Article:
As legislators continue to negotiate the state’s $85 billion two -year spending plan, one of the dozens of proposals they are considering is whether to study shifting the cost of transportation funding to local
Virginia Secretary of Transportation Sean Connaughton said Gov. Bob McDonnell (R) wants the state to study the concept of devolution in which larger counties would pick up the tab for maintaining secondary roads.
Four counties are being singled out: Fairfax, Prince William, Loudoun and Chesterfield. Cities already pay for maintenance.
The House of Delegates included a study in its version of the budget, but the Senate did not. Connaughton said he hopes the final budget will include the language.
McDonnell wants the state to study the proposal over the next year, and make recommendations to the General Assembly in time for its next regular session in January 2013.
But some Northern Virginia officials said last week that they remained worried that budget writers may include language this year that would have them pay for roads.
In December, the chairs of the Fairfax, Prince William and Loudoun county boards wrote an op-ed explaining why the shift would be a bad deal for the state’s most populous region.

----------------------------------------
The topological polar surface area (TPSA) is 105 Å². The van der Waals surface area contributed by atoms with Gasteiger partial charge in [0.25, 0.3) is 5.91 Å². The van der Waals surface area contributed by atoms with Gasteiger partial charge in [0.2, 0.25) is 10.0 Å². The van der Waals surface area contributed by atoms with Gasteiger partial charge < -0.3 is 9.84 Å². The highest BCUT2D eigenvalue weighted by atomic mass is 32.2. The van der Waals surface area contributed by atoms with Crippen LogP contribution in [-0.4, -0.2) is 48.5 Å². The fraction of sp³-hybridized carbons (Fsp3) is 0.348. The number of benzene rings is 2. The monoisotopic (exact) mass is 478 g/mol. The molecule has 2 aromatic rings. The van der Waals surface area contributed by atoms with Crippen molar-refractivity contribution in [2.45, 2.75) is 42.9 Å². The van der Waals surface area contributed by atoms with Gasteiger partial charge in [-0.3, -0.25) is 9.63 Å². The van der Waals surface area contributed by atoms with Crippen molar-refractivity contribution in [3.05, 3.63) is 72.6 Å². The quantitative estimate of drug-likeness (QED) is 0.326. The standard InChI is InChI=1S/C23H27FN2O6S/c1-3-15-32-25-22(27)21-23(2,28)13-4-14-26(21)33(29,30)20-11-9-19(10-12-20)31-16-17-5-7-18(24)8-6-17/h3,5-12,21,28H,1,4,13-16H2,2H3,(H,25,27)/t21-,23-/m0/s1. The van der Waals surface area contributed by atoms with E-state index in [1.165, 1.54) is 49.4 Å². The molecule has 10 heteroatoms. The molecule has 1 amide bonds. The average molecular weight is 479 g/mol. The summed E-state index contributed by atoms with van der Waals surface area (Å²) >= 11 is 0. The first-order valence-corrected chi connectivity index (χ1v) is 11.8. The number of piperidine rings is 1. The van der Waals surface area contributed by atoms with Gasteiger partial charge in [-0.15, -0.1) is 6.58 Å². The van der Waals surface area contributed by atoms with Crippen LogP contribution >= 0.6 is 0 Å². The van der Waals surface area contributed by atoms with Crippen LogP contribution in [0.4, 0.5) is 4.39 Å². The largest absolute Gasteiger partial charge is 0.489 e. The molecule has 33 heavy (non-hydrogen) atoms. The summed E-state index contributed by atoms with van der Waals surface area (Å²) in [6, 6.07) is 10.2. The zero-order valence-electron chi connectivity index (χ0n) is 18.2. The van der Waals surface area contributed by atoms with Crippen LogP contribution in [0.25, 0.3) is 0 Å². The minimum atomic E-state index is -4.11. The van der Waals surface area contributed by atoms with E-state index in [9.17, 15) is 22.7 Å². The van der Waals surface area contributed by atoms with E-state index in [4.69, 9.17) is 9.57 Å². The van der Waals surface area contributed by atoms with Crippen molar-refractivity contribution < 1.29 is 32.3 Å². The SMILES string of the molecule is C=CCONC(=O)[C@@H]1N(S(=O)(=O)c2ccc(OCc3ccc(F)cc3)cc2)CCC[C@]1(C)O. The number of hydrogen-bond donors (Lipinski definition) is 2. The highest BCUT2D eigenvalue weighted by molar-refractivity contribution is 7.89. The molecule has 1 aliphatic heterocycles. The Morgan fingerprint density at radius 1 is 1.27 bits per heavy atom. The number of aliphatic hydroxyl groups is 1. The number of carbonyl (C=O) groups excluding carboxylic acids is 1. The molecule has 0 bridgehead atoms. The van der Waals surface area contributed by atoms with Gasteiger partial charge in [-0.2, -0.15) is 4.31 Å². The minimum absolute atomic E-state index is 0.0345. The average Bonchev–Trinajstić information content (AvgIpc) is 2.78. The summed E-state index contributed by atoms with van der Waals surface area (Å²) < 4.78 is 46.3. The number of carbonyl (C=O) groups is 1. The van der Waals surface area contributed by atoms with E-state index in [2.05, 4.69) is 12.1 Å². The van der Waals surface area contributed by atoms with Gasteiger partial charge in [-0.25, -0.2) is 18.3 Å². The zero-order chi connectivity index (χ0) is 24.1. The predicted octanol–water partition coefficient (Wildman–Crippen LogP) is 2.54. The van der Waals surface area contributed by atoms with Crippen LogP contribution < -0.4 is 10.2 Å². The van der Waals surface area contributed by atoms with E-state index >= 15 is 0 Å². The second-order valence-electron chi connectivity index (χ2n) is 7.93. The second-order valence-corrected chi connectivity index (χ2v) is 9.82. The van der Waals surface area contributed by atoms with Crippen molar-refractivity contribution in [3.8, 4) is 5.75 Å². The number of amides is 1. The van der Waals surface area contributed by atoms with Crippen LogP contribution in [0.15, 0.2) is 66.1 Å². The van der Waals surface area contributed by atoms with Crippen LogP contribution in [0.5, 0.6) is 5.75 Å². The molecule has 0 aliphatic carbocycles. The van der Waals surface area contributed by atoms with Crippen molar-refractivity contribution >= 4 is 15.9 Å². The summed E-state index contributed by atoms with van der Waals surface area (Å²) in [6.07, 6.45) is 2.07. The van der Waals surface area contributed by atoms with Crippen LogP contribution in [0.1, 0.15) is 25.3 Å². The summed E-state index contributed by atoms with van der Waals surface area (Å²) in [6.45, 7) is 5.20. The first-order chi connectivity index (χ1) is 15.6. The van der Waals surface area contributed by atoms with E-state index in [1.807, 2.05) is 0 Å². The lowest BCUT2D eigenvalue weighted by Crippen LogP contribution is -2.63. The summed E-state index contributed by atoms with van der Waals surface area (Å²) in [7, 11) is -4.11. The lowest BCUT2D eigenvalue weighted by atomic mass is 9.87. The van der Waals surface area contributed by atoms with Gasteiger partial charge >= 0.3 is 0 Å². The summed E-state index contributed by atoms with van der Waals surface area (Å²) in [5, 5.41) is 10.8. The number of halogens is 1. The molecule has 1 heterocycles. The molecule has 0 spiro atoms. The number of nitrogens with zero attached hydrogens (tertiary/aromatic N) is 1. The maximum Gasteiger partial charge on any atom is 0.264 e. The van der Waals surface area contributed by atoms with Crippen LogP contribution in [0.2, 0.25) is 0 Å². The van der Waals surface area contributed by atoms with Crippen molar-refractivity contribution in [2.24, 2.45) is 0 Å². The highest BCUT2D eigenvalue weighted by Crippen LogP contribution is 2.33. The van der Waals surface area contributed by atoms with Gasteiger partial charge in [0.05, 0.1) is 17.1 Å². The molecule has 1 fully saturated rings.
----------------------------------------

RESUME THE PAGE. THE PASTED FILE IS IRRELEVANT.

“Although we are of different political parties, we are firmly united in opposition to devolution because of the massive property tax increase it will produce for the residents and businesses of Fairfax, Prince William and Loudoun counties,” they wrote.
McDonnell told reporters at that time that he would not give localities responsibility with no money.
“Their fear is they get what the federal government does to us — mandates without money – and I fully understand that,” McDonnell said. “The last thing I want to do is put another unfunded mandate on local government. If we just did a pure devolution with no money, that's what it would be.”